During his White House press conference Friday, President Obama was asked about the U.S. providing support to corrupt Afghan officials.
The CIA has allegedly been paying Mohammed Zia Salehi, Afghanistan's National Security Council chief of administration, who was arrested last month as part of a corruption investigation. Afghan President Hamid Karzai was angered by the arrest Salehi and ordered his release.
Mr. Obama began his answer by reiterating the U.S. mission in Afghanistan--to dismantle Al-Qaeda and not allow Afghanistan to be used as a terrorist base against the U.S., as it was for the 9/11 attack. He also explained that Afghanistan is a difficult place to transform. It's the second poorest country in the world, with 70 percent, a multiethnic population that doesn't trust each other and a central government lacking strength, he said.
He also took a swipe at the past administration's efforts in Afghanistan. After seven years of drift and seven years of policies when we were not effectively training Afghan security forces his administration, Mr. Obama stated, he is working with the Afghan government to train security forces and promote a political settlement in the region that can help reduce the violence.
Finally getting around to the corruption question, Mr. Obama said, his administration has helped Afghan President Karzai "stand up a broadly accepted, legitmate government and reduce corruption." He cited some progress. Four judges were indicted on corruption charges four years ago and 86 so far this year.
"We have seen Afghan-led efforts that have gone after police commanders, significant business people in Afghanistan, but we are a long way from where we need to be on that," he said. The president said that every time he talks with Karzai he advises him that the "only way to have stable government is if the Afghan people feel you are looking out for them, and that means making sure the tradition of corruption in the government is reduced."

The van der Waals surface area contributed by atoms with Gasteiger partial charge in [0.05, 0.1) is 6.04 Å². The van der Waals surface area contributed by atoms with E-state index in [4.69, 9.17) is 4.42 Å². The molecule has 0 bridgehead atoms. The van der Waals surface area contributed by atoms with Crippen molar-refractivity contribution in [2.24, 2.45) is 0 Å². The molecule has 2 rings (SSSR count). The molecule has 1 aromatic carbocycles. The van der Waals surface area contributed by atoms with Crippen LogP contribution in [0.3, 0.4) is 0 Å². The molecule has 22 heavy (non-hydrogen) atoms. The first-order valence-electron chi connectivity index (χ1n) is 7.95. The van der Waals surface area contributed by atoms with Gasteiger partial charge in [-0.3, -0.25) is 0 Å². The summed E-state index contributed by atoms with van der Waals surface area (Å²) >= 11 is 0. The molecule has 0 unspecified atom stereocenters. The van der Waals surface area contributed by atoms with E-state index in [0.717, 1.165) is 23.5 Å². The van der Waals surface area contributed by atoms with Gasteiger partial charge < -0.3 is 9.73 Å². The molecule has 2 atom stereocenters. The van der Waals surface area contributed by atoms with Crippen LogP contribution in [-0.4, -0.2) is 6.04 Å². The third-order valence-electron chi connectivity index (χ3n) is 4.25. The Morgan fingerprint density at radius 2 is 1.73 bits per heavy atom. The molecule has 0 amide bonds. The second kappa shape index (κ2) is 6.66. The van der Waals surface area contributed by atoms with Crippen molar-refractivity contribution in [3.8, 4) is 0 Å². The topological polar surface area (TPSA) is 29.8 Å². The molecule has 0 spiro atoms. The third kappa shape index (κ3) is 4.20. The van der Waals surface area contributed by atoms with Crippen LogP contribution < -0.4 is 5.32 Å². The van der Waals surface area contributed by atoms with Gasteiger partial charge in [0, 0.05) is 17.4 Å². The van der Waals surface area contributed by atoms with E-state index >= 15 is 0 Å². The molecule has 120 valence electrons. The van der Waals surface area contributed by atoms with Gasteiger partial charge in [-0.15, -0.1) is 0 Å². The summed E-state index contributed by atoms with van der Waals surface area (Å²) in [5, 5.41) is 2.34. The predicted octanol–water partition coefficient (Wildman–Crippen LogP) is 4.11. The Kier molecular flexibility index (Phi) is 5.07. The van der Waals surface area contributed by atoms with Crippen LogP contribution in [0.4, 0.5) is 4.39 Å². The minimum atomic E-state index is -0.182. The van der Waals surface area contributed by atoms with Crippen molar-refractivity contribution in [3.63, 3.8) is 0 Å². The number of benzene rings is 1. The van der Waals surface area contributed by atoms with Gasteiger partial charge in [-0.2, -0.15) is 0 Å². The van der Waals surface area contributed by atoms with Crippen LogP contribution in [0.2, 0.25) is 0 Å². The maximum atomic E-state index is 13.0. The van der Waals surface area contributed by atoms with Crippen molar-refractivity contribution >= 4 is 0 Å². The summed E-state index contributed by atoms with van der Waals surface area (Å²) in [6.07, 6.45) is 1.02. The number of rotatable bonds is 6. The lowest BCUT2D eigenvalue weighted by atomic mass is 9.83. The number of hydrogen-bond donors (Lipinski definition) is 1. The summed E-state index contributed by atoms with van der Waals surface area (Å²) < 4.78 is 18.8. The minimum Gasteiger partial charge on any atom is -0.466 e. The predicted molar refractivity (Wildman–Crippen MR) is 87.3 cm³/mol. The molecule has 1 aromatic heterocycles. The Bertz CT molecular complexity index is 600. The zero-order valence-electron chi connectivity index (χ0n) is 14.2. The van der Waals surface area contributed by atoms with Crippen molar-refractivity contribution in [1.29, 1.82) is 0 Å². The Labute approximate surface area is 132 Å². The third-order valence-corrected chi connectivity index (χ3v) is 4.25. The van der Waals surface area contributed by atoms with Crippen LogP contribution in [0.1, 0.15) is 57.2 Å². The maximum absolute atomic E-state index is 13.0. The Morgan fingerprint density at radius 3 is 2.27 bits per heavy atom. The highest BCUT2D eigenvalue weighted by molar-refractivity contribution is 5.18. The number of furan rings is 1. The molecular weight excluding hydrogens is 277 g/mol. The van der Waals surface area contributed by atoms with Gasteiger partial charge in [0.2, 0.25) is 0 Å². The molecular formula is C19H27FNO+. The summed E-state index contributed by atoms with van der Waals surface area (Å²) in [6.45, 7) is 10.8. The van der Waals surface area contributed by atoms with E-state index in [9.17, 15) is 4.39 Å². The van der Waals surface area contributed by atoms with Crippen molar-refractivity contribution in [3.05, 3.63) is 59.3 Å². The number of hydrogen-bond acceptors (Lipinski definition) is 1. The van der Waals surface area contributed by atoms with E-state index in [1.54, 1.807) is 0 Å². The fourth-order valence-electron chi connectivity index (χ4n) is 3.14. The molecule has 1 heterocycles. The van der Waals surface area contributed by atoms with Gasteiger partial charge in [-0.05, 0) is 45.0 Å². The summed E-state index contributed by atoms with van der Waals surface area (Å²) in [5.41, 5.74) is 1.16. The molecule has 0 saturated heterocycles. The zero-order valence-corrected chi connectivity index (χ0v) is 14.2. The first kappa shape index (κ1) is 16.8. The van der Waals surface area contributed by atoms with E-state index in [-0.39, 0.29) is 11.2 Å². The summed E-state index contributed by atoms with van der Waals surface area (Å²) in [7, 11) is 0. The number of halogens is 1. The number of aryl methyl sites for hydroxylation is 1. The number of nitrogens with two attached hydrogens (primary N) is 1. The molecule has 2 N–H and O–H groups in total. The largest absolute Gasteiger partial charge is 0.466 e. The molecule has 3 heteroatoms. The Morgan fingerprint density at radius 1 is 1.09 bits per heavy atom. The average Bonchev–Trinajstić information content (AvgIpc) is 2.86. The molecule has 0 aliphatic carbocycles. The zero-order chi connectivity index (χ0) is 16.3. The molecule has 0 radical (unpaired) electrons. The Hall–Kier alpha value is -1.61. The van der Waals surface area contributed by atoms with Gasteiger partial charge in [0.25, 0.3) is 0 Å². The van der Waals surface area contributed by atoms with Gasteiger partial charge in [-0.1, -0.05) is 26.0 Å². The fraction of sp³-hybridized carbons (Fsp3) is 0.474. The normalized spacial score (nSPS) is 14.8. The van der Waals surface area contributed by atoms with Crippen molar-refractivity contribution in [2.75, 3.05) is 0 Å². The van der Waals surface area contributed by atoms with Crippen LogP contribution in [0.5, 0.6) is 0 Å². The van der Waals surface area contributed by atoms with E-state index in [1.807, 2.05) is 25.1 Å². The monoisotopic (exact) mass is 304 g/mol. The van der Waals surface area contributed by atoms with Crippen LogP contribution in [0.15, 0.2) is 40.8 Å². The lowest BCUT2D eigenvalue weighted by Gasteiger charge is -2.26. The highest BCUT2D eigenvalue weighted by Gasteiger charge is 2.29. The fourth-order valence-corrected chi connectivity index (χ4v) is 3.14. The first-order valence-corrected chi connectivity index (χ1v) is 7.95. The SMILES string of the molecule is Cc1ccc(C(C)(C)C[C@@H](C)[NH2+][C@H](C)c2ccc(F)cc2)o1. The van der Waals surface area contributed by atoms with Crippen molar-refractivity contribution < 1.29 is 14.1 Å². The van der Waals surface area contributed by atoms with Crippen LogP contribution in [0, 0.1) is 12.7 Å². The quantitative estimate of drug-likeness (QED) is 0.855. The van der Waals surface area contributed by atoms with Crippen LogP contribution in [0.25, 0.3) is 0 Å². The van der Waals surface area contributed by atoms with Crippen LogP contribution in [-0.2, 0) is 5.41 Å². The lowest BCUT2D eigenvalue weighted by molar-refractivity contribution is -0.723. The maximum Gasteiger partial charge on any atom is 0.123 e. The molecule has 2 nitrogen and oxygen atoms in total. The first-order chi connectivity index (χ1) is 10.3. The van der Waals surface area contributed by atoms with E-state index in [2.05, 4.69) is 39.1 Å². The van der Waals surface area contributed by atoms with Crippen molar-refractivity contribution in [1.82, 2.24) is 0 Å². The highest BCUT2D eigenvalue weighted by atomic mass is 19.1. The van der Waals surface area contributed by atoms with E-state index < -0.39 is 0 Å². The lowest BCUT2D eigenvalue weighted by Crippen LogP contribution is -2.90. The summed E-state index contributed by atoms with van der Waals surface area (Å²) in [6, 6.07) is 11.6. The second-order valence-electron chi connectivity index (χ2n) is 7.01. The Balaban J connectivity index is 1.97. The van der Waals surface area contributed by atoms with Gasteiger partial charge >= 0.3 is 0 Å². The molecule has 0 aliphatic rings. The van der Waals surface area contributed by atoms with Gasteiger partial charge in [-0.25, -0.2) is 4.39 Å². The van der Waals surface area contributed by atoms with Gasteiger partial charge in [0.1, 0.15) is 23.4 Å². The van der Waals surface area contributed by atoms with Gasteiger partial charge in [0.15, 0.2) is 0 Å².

Mr. Obama said his administration would keep the pressure on, but cautioned that reducing Afghan government corruption won't happen overnight and admitted that "some of our folks on the ground" may have "made compromises with people known to be engaged in corruption."
"I've said to the National Security team...let's be consistent in terms of how we operate across agencies, so our efforts are not seen as giving a wind and a nod to corruption," he said.Mr. Obama added, "It is a challenging environment to do that."
Karzai has bristled at the prospect of Western advisors interfering with Afghan anti-corruption cases, and condemned reports that Afghan government officials CIA received payments in return for information.
Mr. Obama was also asked about capturing or killing Osama Bin Laden, who has been on the run for more than nine years.
He said that Bin Laden and other Al-Qaeda leaders have been driven deep underground, but killing or capturing Bin Laden would be "extremely important to our national security" and remains a "high priority."
"We have the best minds, best intelligence and the best special forces who are thinking about this day and night and will be thinking about it as long as I am president," he said.
In December 2009, Secretary of Defense Robert Gates said he had no idea where Osama Bin Laden was hiding. That still seems to be the case, despite the efforts cited by Mr. Obama.
More from the press conference: